Will Black Bamboo Grow Under a House?

produceguySeptember 7, 2006

I recently planted some black bamboo in a small triangular planting area directly next to my house. The planting area is formed on two sides by a concrete wall with the house forming the third side. I assumed that the bamboo would be contained by the concrete. Then it occured to me that the rhizomes might grow under the sill plate (only a foot deep)and then burrow through the hard packed clay basement floor of our house. Do you think that the bamboo will spread in a dry sunless hard packed area?

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kudzu9(Zone 8a - PNW)

It could happen, but I'm having trouble visualizing how your house is built. What's the sill plate made of, and what is the level of the basement floor in relation to the ground level of the planting? Do you have a daylight basement or what?

    Bookmark   September 7, 2006 at 12:44PM
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zzepherdogg(7)

Many plants will try to grow A)In the easiest direction B) toward the most light. There are a few exceptions, like some morning glories and blackberries. Id contact someone at the closest chapter of the American Bamboo Society, and ask what this type of bamboo does in your area. Some things like hardieness and your climate might influence how voraciously this grows. Also, as BBoy a says, water it more, it grows more. Usually bamboo just takes the easiest Route. If it is easiest to push a runner up and over the curb, it will. especially if that is the direction toward the water, soil and light. After a few years, when the corner gets very full, unless you root prune and thin it, It might crowded enough to move out under a building. There isnt much opportunity for it to shoot up though, I assume the walls of your basement are finished. If it were just dug in the earth, like a root celler,It would be different. Still, whats the stalk going to do once it gets in there, It needs light, water and nutrients to live. My Boo has been along my studio for about 8 years and it to grows away from it. Im guessing its easier and because its growing toward the sun, not under the dark foundation. Some roots may have gone there, but they are not pushing up through the floor. This is stong, timber bamboo. It is capable of splitting pots, and busting planters, so I think if it wanted to go there it would try. I have been watching another grove that is planted in a corner between the house and cement porch, and they seem to be only root pruning the out side edge. It looks lovely. This is a very valuable piece of real estate, and the owners are very knowlegable about landscaping. I doubt they would have put it there if it was going to ruin the house. At any rate, the privious posters questions are important, as is your willingness to do the maintanence which determin how fast the plant needs to leave the area you have it in to avoid over crowding.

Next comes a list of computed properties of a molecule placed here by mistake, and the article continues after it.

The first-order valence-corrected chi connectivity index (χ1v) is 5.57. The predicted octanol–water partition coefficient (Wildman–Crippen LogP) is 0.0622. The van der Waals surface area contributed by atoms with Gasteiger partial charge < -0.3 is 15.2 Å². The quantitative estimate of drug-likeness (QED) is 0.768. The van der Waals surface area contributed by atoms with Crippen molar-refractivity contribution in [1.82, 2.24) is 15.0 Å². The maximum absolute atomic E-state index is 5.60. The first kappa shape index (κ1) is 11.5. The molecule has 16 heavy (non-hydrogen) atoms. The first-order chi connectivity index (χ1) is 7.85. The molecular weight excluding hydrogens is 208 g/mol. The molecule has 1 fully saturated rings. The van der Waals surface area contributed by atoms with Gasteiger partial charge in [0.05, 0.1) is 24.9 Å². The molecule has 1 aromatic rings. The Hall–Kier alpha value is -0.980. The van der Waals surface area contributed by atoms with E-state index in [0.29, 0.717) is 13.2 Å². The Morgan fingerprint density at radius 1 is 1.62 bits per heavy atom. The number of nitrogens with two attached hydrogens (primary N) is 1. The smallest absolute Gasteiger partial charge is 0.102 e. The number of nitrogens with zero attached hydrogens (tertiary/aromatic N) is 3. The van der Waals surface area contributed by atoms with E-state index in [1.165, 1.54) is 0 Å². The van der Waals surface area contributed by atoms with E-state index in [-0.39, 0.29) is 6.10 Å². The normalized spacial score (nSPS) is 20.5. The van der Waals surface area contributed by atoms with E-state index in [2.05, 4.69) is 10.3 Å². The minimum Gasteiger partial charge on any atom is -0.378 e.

Bookmark   September 9, 2006 at 1:45PM
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zzepherdogg(7)

It also occurs to me that you might have more concern about the water the plant will need seeping down into the floor area and causing problems there. You do have to water it alot, just like lawn.

    Bookmark   September 9, 2006 at 1:50PM
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produceguy

Thanks for the very helpful information. To answer kudzu, I may use the wrong words because I don't know construction. The front of the house appears to be built on a short 18 to 24 inch high concrete pony wall with a 2 by 6 sill plate. The house is placed on a steep slope, so the front has a small in law apartment that occupies the front 25 feet of the "basement". The rest is a dirt floor area that slopes up to the rear of the house. The access is down some concrete stairs. There is no sunlight in the basement, nor under the in-law. It's all dark, dry and hard clay. Listening to zzepherdogg's reply, it sounds like my bamboo would not be interested in growing there. The bamboo is otherwise contained by a concrete wall.

    Bookmark   September 9, 2006 at 6:00PM
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kudzu9(Zone 8a - PNW)

I don't think you'll have a problem. I don't think the rhizomes will dive deep enough to go under the foundation, and, even if the plant somehow sends some rhizomes down to the basement, they're not going to do much...and would be easily pruned back in any case. Bamboo is the subject of much urban legend and, while it can be a vigorous grower, it is not going to be destructive to your house. Enjoy it!

    Bookmark   September 9, 2006 at 10:29PM
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